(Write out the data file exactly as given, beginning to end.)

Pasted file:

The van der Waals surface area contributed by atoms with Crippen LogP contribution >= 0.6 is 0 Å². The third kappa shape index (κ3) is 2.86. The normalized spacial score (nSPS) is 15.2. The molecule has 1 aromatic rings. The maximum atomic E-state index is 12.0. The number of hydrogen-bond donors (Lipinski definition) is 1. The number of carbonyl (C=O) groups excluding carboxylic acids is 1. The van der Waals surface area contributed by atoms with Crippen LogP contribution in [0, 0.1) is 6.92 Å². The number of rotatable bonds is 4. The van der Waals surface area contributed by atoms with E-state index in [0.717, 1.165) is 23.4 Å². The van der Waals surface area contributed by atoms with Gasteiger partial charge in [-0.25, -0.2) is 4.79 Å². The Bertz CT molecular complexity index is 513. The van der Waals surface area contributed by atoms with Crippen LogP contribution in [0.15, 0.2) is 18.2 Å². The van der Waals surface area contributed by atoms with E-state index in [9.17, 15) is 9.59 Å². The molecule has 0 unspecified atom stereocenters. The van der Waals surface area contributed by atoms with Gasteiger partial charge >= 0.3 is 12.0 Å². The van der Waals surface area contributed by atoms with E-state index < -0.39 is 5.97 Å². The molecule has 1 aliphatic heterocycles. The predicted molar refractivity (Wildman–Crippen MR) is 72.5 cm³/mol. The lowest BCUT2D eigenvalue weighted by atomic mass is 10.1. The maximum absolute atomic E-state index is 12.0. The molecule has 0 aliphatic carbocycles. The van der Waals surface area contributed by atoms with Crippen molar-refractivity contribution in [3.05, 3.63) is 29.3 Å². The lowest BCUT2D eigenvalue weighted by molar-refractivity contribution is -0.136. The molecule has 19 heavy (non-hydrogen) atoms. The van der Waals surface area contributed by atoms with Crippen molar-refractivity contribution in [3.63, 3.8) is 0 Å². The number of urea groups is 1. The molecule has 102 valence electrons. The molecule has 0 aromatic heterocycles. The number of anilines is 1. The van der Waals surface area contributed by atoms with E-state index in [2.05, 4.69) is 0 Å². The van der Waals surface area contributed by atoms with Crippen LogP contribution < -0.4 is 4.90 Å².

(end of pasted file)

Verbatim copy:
The van der Waals surface area contributed by atoms with Crippen LogP contribution >= 0.6 is 0 Å². The third kappa shape index (κ3) is 2.86. The normalized spacial score (nSPS) is 15.2. The molecule has 1 aromatic rings. The maximum atomic E-state index is 12.0. The number of hydrogen-bond donors (Lipinski definition) is 1. The number of carbonyl (C=O) groups excluding carboxylic acids is 1. The van der Waals surface area contributed by atoms with Crippen LogP contribution in [0, 0.1) is 6.92 Å². The number of rotatable bonds is 4. The van der Waals surface area contributed by atoms with E-state index in [0.717, 1.165) is 23.4 Å². The van der Waals surface area contributed by atoms with Gasteiger partial charge in [-0.25, -0.2) is 4.79 Å². The Bertz CT molecular complexity index is 513. The van der Waals surface area contributed by atoms with Crippen LogP contribution in [0.15, 0.2) is 18.2 Å². The van der Waals surface area contributed by atoms with E-state index in [9.17, 15) is 9.59 Å². The molecule has 0 unspecified atom stereocenters. The van der Waals surface area contributed by atoms with Gasteiger partial charge >= 0.3 is 12.0 Å². The van der Waals surface area contributed by atoms with E-state index < -0.39 is 5.97 Å². The molecule has 1 aliphatic heterocycles. The predicted molar refractivity (Wildman–Crippen MR) is 72.5 cm³/mol. The lowest BCUT2D eigenvalue weighted by atomic mass is 10.1. The maximum absolute atomic E-state index is 12.0. The molecule has 0 aliphatic carbocycles. The van der Waals surface area contributed by atoms with Crippen molar-refractivity contribution in [3.05, 3.63) is 29.3 Å². The lowest BCUT2D eigenvalue weighted by molar-refractivity contribution is -0.136. The molecule has 19 heavy (non-hydrogen) atoms. The van der Waals surface area contributed by atoms with Crippen molar-refractivity contribution in [3.63, 3.8) is 0 Å². The number of urea groups is 1. The molecule has 102 valence electrons. The molecule has 0 aromatic heterocycles. The number of anilines is 1. The van der Waals surface area contributed by atoms with E-state index in [2.05, 4.69) is 0 Å². The van der Waals surface area contributed by atoms with Crippen LogP contribution < -0.4 is 4.90 Å².